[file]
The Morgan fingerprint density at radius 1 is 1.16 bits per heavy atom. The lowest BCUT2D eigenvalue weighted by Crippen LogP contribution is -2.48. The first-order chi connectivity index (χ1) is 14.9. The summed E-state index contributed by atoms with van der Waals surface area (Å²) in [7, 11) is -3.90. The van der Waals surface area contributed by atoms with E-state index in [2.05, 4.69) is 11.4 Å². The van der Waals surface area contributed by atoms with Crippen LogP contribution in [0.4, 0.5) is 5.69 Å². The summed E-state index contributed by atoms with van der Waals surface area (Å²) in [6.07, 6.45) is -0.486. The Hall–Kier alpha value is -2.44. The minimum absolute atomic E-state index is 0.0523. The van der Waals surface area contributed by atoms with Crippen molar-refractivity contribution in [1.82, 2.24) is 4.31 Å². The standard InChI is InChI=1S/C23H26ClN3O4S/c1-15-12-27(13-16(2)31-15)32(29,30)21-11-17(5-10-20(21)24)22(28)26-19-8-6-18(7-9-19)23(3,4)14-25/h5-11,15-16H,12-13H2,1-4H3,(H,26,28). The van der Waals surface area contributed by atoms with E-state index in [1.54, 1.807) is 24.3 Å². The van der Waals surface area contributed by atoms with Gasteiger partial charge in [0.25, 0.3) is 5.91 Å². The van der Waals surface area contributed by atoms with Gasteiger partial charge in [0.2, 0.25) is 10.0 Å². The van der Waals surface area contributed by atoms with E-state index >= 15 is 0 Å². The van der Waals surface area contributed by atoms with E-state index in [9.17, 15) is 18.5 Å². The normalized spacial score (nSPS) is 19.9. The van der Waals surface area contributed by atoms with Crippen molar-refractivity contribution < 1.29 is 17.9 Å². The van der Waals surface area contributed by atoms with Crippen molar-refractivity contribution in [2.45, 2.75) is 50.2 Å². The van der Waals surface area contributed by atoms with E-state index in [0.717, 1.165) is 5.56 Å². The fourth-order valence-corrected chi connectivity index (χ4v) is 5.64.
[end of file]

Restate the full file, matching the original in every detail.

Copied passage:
The Morgan fingerprint density at radius 1 is 1.16 bits per heavy atom. The lowest BCUT2D eigenvalue weighted by Crippen LogP contribution is -2.48. The first-order chi connectivity index (χ1) is 14.9. The summed E-state index contributed by atoms with van der Waals surface area (Å²) in [7, 11) is -3.90. The van der Waals surface area contributed by atoms with E-state index in [2.05, 4.69) is 11.4 Å². The van der Waals surface area contributed by atoms with Crippen LogP contribution in [0.4, 0.5) is 5.69 Å². The summed E-state index contributed by atoms with van der Waals surface area (Å²) in [6.07, 6.45) is -0.486. The Hall–Kier alpha value is -2.44. The minimum absolute atomic E-state index is 0.0523. The van der Waals surface area contributed by atoms with Crippen molar-refractivity contribution in [1.82, 2.24) is 4.31 Å². The standard InChI is InChI=1S/C23H26ClN3O4S/c1-15-12-27(13-16(2)31-15)32(29,30)21-11-17(5-10-20(21)24)22(28)26-19-8-6-18(7-9-19)23(3,4)14-25/h5-11,15-16H,12-13H2,1-4H3,(H,26,28). The van der Waals surface area contributed by atoms with E-state index in [1.54, 1.807) is 24.3 Å². The van der Waals surface area contributed by atoms with Gasteiger partial charge in [0.25, 0.3) is 5.91 Å². The van der Waals surface area contributed by atoms with Gasteiger partial charge in [0.2, 0.25) is 10.0 Å². The van der Waals surface area contributed by atoms with E-state index >= 15 is 0 Å². The van der Waals surface area contributed by atoms with E-state index in [9.17, 15) is 18.5 Å². The normalized spacial score (nSPS) is 19.9. The van der Waals surface area contributed by atoms with Crippen molar-refractivity contribution < 1.29 is 17.9 Å². The van der Waals surface area contributed by atoms with Crippen molar-refractivity contribution in [2.45, 2.75) is 50.2 Å². The van der Waals surface area contributed by atoms with E-state index in [0.717, 1.165) is 5.56 Å². The fourth-order valence-corrected chi connectivity index (χ4v) is 5.64.